Growing up without a father I always wondered what happened between my parents. In my naivety and innocence I questioned what part I had played in my father leaving before I was 3, and what I could have done to get him to stay.
At 16 I went in search for a father who had not responded to any of my phone calls or letters. Who had never contacted me on my birthday or even when he was told I had been undergoing a series of potentially life threatening surgeries. He had stayed distant and unconcerned like someone who had left an old umbrella on the tube. I could envisage myself as one of those girls with ‘daddy issues’ and wanted to try and change ‘My Story’, I didn’t want this abandonment to define me, if that was even possible…so armed with a microphone, digital recorder and BBC Radio 4 producer I went looking for a man who wasn’t lost. His address hadn’t changed in 20 years, but in my eyes he was lost. And he had lost. I found him in Lagos, Nigeria and being the Jeremy Paxman I am asked him everything I’d ever wanted to know in concise detail. But nothing really made sense, could it ever? I’m not sure I prepared myself for less than satisfactory responses. But what could he possibly have said that would make it all ok.
If I could write a letter to my younger self, I’d tell her, you did nothing wrong. That adults sometimes make decisions that affect children negatively in response to their own emotional and physical needs. I would tell her that sometimes life happens in such a way that circumstances create a gulf that cannot be breached, and people sometimes can not find the strength, maturity or motivation to bridge that distance. That sometimes relationships don’t work, and children are collateral damage. Created with love or lust, but sometimes a painful afterthought in the transaction that is separation. Sometimes differences can’t be embraced. Sometimes destiny can’t be diverted. Sometimes people just can’t forgive and forget.
I would tell my younger self, that parents are just human, flawed and facing the journey of life with an incomprehensible and selfish desire to be happy, at whatever cost, often with an out of date road map or a faulty sat nav. Parents do their best at the best of times and scrape through with a could do better, or simply just shouldn’t have bothered at their worst. I would tell her, you are enough. You did nothing wrong. The family he chose to raise instead of you did not win. His choice illustrates his short sightedness, his inability to responsibly find a way to love you all. His weakness, not yours, his failures not yours. And for every tear you have shed the pool of hope has grown. It’s made you stronger, more thoughtful, resilient and caring. Your story isn’t a guilty secret, it’s a beacon of hope. You have overcome adversity and shone through the fog, pursuing your dreams with courage. You can do anything you put your mind to. You can be anything you choose. Remember that those that helped create you are simple vessels and sometimes their part is fleeting and temporal. The day I found true forgiveness is the day I really became free. Free of the pain of not knowing, free of not understanding, free of the burden of unanswered questions.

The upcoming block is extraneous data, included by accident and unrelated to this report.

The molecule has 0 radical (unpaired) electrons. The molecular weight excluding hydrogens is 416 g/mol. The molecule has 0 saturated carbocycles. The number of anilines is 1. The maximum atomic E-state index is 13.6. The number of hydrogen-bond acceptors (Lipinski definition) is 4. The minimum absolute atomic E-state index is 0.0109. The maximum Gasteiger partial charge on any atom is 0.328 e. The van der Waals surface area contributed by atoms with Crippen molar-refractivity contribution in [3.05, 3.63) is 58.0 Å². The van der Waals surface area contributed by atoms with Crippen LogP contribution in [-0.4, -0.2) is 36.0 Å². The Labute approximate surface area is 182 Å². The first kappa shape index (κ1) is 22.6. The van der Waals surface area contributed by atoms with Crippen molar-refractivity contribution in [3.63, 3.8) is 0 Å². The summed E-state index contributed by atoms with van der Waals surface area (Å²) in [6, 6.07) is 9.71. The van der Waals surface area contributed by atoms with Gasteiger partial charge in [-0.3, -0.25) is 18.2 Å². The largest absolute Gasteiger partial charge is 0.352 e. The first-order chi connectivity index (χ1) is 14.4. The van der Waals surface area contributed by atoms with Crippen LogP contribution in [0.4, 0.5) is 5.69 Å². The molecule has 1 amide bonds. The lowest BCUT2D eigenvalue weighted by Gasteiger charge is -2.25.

My mum found a way to raise me alone and always praised my father. She created a home that was our normal, and ensured my perception of my father was always good. She told me stories of how they met, what a good man he was and how much he loved me. Maybe that was her way of coping too. The positive reinforcements despite the reality of his absence helped me to find forgiveness. And one day in my mid 20s he turned up sick and unannounced at the Euston concourse and came to find me. Too little too late, but a gesture of love nonetheless.
Now that I have a child of my own, everything has changed. My mental and emotional freedom mean so much more, as I’m conscious of how my behaviour and insecurities could impact my child. I understand the flawed behaviour of parents as I see my own daily, but now even more cannot comprehend the choice to abandon a child. Finding that freedom and release of negativity in your memories is a remarkable step to healing, no matter what has caused your pain. It’s all part of your journey and everyone’s path is different. Just be open to freeing your mind.
Forgiveness is personal and painful, but liberating and essential. It doesn’t mean forgetting, it just means you’ve let go….and that is awe inspiring and powerful, and uplifting, and the best gift you can give yourself. Try it….you’ve got nothing to lose and freedom to gain.
So whatever your situation, free yourself from the burden of holding on to pain that will only create wounds that can take a lifetime to heal. Let go of that bitterness, resentment, disappointment, regret, anger. Find somewhere to put it to rest. I hope you find peace.